Privileged high school girls' responses to depictions of femininity in popular young adult literature
Suico, Theresa Go
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Young adult literature has been a subject of contention for educators, adolescent psychologists, and critics for decades. Although some commentators maintain that young adult literature can be educationally and developmentally beneficial for adolescent readers, others argue that it often contains negative and potentially harmful messages that could influence its readers during a time when they are most vulnerable. Despite the claims on both sides, little substantive research exists on how older adolescent girls, the intended audience for these books, respond to the texts. This qualitative study examined three popular works of young adult literature to identify the overlapping messages they have regarding the depiction of adolescent females. Five adolescent girls, ages 14-17, read the books and met with the researcher in a series of one-on-one interviews to discuss their responses to the books, specifically the depiction of female characters. The participants also completed journal entries on the books and surveys on their reading habits and responses to the specific characters from the books in the study. The findings indicate these participants interpreted the books in distinctive ways based on their experiences and in keeping with prior research on adolescent development and reader response. The participants also took a critical approach to the books to find parallels to their own lives.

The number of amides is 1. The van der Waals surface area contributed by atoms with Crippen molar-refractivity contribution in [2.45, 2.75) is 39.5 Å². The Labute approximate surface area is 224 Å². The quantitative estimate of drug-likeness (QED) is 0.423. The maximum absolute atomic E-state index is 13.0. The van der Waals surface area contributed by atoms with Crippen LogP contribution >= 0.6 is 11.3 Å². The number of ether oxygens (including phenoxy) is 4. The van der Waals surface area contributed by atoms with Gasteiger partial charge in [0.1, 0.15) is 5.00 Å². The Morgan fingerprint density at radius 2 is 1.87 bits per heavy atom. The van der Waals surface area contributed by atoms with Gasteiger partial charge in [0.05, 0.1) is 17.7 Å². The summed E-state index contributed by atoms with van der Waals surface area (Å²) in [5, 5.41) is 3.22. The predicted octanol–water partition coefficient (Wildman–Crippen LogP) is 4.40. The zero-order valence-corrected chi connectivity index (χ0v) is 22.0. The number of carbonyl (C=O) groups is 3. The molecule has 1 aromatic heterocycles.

Thesis (Ed.D.)--Boston University